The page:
After an extremely satisfying weekend full of grown-up, Scorpio-related activities, I went to pick up daughter from Grandma Roofie’s house. Three little girls ran squealing around the house, while pregnant Blondie lounged at the dining room table. Rooferman avoided eye contact as I tried to corral a hyped-up LB.
For the first time, my child told me she wanted to stay at Daddy’s house, and commenced sobbing when I told her we had to go. Blondie quickly piped in that “Everything would be fine once we start every other week.”
They must be telling LB that she is going to start spending more time with them. They’ve also been telling Grandma Roofie that their financial woes will all be solved once joint-custody is established. In other words, if they no longer have to pay child support. Blondie isn’t working due to the fact that she will lose Medicaid coverage for her pregnancy. Rooferman has been working 7 days a week to keep them afloat.
Once again, not my fault he can’t afford the life he chose. Once again, you shouldn’t pursue joint custody for financial reasons. You should pursue it for the good of your child. For some reason he thinks all his problems will be solved once we have 50/50.
It always takes LB a few days to get back into the groove. She’s more aggressive, emotional, irritated and generally whiny when she comes home from her daddy’s house. I try to keep a laid back attitude around it, but last night it was getting to me.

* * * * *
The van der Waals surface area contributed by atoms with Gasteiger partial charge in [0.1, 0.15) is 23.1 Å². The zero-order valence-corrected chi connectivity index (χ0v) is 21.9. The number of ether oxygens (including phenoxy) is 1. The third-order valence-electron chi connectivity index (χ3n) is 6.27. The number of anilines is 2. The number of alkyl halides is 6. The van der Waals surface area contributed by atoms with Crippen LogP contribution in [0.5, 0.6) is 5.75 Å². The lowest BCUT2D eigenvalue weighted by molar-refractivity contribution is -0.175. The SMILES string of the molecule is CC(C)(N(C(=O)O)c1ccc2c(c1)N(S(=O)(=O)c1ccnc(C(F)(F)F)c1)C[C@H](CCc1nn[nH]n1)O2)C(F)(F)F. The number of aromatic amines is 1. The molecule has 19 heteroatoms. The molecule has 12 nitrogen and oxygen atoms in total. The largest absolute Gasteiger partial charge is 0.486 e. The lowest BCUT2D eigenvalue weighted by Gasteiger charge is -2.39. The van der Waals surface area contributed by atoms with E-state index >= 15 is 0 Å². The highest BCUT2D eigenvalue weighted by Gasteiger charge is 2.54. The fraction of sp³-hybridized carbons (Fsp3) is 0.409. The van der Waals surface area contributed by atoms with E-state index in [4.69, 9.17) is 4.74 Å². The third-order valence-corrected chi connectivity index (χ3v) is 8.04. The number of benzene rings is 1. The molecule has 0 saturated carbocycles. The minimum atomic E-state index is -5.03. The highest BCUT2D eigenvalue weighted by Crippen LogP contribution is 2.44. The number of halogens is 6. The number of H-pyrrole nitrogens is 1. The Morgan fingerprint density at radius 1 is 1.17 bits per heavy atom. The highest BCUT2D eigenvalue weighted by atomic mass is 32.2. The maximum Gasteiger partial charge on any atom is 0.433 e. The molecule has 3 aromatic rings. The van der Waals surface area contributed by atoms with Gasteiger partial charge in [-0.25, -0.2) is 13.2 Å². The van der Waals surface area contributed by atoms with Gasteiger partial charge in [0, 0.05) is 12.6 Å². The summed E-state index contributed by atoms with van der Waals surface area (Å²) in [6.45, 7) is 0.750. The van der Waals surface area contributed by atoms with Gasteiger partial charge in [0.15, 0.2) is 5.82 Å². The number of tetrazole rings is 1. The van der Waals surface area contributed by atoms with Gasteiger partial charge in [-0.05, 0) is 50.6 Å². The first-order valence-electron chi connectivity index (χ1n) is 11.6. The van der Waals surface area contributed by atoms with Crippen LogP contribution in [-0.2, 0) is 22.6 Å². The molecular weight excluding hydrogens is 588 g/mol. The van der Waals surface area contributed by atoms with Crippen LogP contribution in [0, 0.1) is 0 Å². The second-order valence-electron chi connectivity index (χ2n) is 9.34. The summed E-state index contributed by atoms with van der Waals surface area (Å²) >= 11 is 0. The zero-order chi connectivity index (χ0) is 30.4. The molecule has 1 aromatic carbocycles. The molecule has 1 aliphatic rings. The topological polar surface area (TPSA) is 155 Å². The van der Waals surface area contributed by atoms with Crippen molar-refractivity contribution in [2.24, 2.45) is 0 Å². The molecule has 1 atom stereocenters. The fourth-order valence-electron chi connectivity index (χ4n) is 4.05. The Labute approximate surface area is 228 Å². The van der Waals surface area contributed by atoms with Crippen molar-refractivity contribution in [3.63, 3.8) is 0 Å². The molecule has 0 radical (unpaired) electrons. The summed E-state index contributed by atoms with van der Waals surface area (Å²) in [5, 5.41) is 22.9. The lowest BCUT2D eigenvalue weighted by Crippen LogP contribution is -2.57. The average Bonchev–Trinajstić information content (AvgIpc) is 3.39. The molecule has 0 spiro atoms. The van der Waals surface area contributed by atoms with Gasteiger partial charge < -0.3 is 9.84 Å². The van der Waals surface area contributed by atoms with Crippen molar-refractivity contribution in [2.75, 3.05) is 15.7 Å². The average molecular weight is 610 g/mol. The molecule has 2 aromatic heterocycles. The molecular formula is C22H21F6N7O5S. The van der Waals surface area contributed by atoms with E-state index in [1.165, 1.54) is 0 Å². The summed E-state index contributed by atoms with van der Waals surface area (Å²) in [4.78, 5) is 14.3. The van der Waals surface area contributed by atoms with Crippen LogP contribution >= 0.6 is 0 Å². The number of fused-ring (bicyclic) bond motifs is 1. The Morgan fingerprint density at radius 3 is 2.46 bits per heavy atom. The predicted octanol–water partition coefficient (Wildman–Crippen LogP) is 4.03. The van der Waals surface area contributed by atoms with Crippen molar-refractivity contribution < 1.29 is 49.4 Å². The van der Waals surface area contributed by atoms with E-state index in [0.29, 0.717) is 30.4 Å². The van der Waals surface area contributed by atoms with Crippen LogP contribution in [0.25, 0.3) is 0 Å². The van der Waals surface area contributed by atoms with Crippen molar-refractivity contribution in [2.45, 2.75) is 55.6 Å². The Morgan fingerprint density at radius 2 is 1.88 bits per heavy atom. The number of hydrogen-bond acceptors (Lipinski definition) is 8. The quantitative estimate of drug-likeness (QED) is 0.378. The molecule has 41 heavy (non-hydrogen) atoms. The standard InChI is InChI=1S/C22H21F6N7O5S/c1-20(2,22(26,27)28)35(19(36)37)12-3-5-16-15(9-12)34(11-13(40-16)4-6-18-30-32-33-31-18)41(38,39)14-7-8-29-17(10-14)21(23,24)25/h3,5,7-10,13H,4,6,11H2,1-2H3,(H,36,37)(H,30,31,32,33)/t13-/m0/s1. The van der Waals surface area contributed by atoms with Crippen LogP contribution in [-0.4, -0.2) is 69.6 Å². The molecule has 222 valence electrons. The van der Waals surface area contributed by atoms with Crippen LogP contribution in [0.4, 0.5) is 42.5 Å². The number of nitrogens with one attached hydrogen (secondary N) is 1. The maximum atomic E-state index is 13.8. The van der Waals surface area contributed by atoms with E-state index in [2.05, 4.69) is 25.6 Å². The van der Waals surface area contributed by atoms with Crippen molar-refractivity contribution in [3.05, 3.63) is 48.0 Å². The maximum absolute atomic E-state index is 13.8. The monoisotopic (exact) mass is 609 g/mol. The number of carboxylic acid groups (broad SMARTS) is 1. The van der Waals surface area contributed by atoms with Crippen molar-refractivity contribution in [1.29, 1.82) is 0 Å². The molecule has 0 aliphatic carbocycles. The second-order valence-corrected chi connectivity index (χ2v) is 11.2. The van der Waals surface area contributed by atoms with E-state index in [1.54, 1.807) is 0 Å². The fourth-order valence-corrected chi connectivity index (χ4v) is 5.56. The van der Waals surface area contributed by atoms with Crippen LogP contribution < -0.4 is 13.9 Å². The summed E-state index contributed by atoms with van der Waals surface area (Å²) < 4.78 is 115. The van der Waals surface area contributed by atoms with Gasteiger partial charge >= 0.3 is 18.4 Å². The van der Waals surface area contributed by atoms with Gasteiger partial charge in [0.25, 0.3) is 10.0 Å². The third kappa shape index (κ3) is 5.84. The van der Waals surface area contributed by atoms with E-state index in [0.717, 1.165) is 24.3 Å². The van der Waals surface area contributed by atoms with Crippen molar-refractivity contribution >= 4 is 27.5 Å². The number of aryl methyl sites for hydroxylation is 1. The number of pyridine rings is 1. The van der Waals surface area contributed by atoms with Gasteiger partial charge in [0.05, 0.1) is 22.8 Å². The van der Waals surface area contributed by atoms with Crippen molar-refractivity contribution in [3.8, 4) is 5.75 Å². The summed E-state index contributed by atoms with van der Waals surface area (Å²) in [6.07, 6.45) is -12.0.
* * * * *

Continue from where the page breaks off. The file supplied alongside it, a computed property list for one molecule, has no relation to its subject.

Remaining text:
See following conversation which took place during bath time. “Blondie” of course was replaced with her actual name:
“I want to be at daddy’s house.”
“Don’t worry, you get to see him in a week.”
“I don’t want to be here.”
“You get to be with Mommy now.”
“Blondie is my mommy.”
“Blondie is Blondie Jr’s mommy.”
“NO! Blondie is MY MOMMY.”
“No I AM your mommy.”
“No Blondie IS!”
“You were NOT in Blondie’s tummy. You were in MY tummy. So that means I’m YOUR MOMMY!”
I had to excuse myself before I started crying in front of my daughter. I stood outside the bathroom door and hyperventilated for a second. Obviously I was overreacting. Obviously, my daughter is getting older and wants to be included in her dad’s new family, which means she calls Blondie “mommy” when she’s over there. Obviously this was going to happen and I shouldn’t let it bother me.
But it did. Also LB wouldn’t stop calling me by my first name.
At bedtime, she immediately fell into a deep sleep. The next morning I could barely wake her up. At preschool she took a 4 hour nap. Such is the coming-home routine.
That night she refused to go to bed. The usual parenting tactics weren’t working. Still miffed about being “de-mommied” the night before, I marched her back into her room for the 5th time and yelled, “Do I have to start spanking you like your daddy and Blondie? Are you going to stop listening to me because you know I won’t hit you like your daddy? I don’t like hitting kids. I don’t like scaring you. But if you won’t listen to me like you used to, then we’re going to have do something about that!”
LB looked at me with big, shocked eyes. I felt bad. I hugged her and she cried. I left the room and stared at the TV. I couldn’t tell you what show was on. All I could think about was the war my daughter was going to grow up in. The anger and the tension and fear and confusion she was going to deal with on a weekly basis. I was part of it. I was making it worse.
And I didn’t have a clue how to fix it.